Thursday, June 25, 2015

Trust No One Architectures

A Trust No One Architecture is one where each organizational unit minimizes accidental risk by owning as much of their processes as possible.  Companies end up with a Trust No One architecture where each sub-organization is most likely to meet its' goals if it controls as much of its development, technical and operational processes as possible. Each division / operational unit acts as an independent entity with loose coupling at the edges and just enough cooperation to meet the company goals. 

I recently attended a talk of a Departmental Information Officer for a large bank who said their software process accelerated and their business deliverables came in earlier when they pulled architecture, operations and infrastructure back from the corporate level to the department level. The bank traded costs, standards and duplicate work for time to market and agility. This was in strong opposition to the previous attempt at minimizing risk by centralizing functions.

Trust No One Architectures may be analogous to the agile concept of a cross functional team that owns all aspects of a deliverable. The team owns requirement, development, production, customer satisfaction, security and testing. The organizational team takes ownership of the project's success.  Scale that up to the 100-300 person organization and you end up with a self-contained mini company that attempts to minimize issues around external dependencies.

Tool for self-preservation or sign of organizational dis-function?

I always thought of Trust No One Architectures as a sign of dis-function.  I've come to realize it is really the only way many teams have any hope of meeting their business and technical needs without creating a system of unreasonable complexity and instability. Modern software continues to grow in essential complexity  because of ever expanding business requirements and ever increasing complex interactions.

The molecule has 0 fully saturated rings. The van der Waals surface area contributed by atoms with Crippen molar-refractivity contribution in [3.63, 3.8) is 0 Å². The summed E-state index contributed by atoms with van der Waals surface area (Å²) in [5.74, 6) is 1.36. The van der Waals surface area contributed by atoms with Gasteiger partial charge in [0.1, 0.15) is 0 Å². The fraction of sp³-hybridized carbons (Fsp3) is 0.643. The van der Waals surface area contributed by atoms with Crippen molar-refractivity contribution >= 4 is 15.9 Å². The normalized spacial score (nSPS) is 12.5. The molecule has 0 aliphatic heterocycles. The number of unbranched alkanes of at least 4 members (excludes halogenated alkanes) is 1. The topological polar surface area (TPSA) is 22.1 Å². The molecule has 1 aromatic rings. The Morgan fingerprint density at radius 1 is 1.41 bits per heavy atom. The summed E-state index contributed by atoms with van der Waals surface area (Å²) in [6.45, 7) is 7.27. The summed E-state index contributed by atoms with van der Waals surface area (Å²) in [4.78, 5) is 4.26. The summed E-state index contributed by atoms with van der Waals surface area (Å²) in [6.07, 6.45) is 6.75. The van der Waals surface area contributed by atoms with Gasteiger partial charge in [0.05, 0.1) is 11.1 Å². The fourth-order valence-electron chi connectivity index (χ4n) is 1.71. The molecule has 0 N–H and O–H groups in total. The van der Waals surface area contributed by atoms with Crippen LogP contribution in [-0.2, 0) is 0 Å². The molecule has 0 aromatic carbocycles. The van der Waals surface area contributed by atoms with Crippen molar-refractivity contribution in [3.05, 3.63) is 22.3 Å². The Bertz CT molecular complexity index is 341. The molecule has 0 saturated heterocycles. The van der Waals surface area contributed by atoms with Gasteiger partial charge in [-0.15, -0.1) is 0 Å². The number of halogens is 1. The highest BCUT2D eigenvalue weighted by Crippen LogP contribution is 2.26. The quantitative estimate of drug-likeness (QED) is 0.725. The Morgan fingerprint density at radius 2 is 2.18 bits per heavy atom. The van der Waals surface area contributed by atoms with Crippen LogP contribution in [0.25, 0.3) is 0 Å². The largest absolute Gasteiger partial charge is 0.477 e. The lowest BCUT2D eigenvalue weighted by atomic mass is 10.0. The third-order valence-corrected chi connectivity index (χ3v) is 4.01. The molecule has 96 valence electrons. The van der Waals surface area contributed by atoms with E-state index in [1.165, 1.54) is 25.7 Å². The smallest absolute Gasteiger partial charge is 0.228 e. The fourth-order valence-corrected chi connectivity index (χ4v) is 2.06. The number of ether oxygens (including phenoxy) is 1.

Concepts like Enterprise Architecture, Enterprise Services and Centralized Operations cyclically rise up and fall as they crash upon the rocks or organizational realities. Some claim SOA is a technology issue.  Public press tends to mostly describe the failures of SOA as organizational failures. SOA architectures are hard because they are technically hard.  They are brutally hard because they do not align with organizational structures.

Architecture Follows Organization

Developers and organizational anthropologists have known that software product form follows the structure of the organization that creates it.  Conway said this as far back as 1968.  The organization creates the accountability and incentive boundaries. 

Current software  shiny objects include distributed applications and micro services.  People rant about how services Amazon Services are the company's secret sauce.  This only works if people make it completely mandatory in a no if's and's or but's kind of way.  This is can only happen if companies organize around this.  A forward looking distributed architecture cannot be back ported into an existing organizational structure where teams attempt to minimize risk by owning as much as possible.

Orignally written 6/25/2015

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